[PATCH v2 1/2] Silicon/Broadcom/BcmGenetDxe: Delay for linkup in transmit

Jeremy Linton

Under normal circumstances GenetSimpleNetworkTransmit won't be
called unless the rest of the network stack detects the link is
up. So, during normal operation when the adapter is initialized
the link naturally transitions to link up, and then is ready for
activity later in the boot sequence. If that hasn't happened by
the time PXE runs then it will itself wait for the link.

OTOH, the normal distro PXE sequence involves PXE loading shim
which in turn loads grub, which tries to read machine specific
configs, modules, and grub.cfg in order to prepare the boot menu.
Then, once a grub selection is picked, it might try to load the

In this sequence the network stack is shutdown and restarted
multiple times. Grub though, starts up, notices its been network
booted, reads saved network parameters and immediately tries to
transmit data assuming the link is still up.

When that happens grub will print "couldn't send network packet"
and if that lasts long enough it fails to load grub.cfg and the
user gets dropped to the grub prompt because no one in the path
bothers to assure the link state has transitioned back up.

For reference: https://github.com/pftf/RPi4/issues/113

This patch fixes that by polling the link state via
GenericPhyUpdateConfig() for ten seconds in the transmit path
when the link is down. If the link recovers within this timeout
the state machine is transitioned and we continue data
transmission. If the 10 seconds expires without the link
resuming we will fail as before. While full link negotiation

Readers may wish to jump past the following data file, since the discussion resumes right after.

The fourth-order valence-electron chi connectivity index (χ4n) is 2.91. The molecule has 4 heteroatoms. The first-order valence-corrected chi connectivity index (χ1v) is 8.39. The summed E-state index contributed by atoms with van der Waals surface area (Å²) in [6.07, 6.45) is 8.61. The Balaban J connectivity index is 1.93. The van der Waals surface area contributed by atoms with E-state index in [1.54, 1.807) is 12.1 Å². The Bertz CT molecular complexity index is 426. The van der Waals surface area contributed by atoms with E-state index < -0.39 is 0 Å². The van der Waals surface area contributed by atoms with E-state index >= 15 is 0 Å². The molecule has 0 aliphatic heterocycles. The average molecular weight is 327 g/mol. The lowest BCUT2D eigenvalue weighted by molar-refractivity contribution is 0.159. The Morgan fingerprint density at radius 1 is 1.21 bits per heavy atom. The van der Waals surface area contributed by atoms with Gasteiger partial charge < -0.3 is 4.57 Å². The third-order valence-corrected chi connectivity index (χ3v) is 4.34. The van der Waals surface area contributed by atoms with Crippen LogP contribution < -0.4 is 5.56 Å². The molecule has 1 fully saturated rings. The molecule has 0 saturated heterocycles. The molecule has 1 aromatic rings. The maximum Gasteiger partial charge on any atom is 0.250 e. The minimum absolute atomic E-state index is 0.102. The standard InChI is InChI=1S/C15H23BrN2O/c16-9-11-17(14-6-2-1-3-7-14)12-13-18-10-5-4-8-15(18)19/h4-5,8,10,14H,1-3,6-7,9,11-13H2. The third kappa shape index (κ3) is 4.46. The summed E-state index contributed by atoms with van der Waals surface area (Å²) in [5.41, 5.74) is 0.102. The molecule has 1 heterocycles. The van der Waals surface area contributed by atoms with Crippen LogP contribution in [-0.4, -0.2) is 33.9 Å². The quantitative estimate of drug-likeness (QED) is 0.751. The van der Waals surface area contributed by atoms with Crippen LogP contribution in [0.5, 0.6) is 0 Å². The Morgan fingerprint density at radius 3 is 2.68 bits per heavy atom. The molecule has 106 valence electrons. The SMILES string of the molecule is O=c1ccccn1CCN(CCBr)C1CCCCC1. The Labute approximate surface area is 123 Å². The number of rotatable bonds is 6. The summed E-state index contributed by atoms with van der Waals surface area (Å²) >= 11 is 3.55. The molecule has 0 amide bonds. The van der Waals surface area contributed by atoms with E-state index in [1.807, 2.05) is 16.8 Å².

can be fast, it frequently can take a second or two, or longer
depending on the remote peer on the other end of the
Ethernet cable. It seems auto MDX can slow this down,
and certain vendors products seem to be slower than the
norm. Ten seconds may not cover some of these possibilities,
but the user should validate cabling and the switch/peer's
port configuration if resuming the link is taking > 10
seconds. Picking a longer timeout is a tradeoff between the
machine appearing to hang for extended periods of time
(due to grub retries) if the link is actually down vs
generally providing enough time for most endpoints to
complete the negotiation.

Signed-off-by: Jeremy Linton <jeremy.linton@...>
Reviewed-by: Jared McNeill <jmcneill@...>
Reviewed-by: Andrei Warkentin <awarkentin@...>
.../Drivers/Net/BcmGenetDxe/SimpleNetwork.c | 24 ++++++++++++++++++++--
1 file changed, 22 insertions(+), 2 deletions(-)

diff --git a/Silicon/Broadcom/Drivers/Net/BcmGenetDxe/SimpleNetwork.c b/Silicon/Broadcom/Drivers/Net/BcmGenetDxe/SimpleNetwork.c
index 1bda18f157..29c76d8495 100644
--- a/Silicon/Broadcom/Drivers/Net/BcmGenetDxe/SimpleNetwork.c
+++ b/Silicon/Broadcom/Drivers/Net/BcmGenetDxe/SimpleNetwork.c
@@ -13,6 +13,7 @@
#include <Library/DebugLib.h>
#include <Library/DmaLib.h>
#include <Library/NetLib.h>
+#include <Library/UefiBootServicesTableLib.h>
#include <Protocol/SimpleNetwork.h>

#include "BcmGenetDxe.h"
@@ -590,9 +591,28 @@ GenetSimpleNetworkTransmit (

if (!Genet->SnpMode.MediaPresent) {
- // Don't bother transmitting if there's no link.
+ // We should only really get here if the link was up
+ // and is now down due to a stop/shutdown sequence, and
+ // the app (grub) doesn't bother to check link state
+ // because it was up a moment before.
+ // Lets wait a bit for the link to resume, rather than
+ // failing to send. In the case of grub it works either way
+ // but we can't be sure that is universally true, and
+ // hanging for a couple seconds is nicer than a screen of
+ // grub send failure messages.
- return EFI_NOT_READY;
+ int retries = 1000;
+ DEBUG ((DEBUG_INFO, "%a: Waiting 10s for link\n", __FUNCTION__));
+ do {
+ gBS->Stall (10000);
+ Status = GenericPhyUpdateConfig (&Genet->Phy);
+ } while (EFI_ERROR (Status) && retries--);
+ if (EFI_ERROR (Status)) {
+ DEBUG ((DEBUG_ERROR, "%a: no link\n", __FUNCTION__));
+ return EFI_NOT_READY;
+ } else {
+ Genet->SnpMode.MediaPresent = TRUE;
+ }

if (HeaderSize != 0) {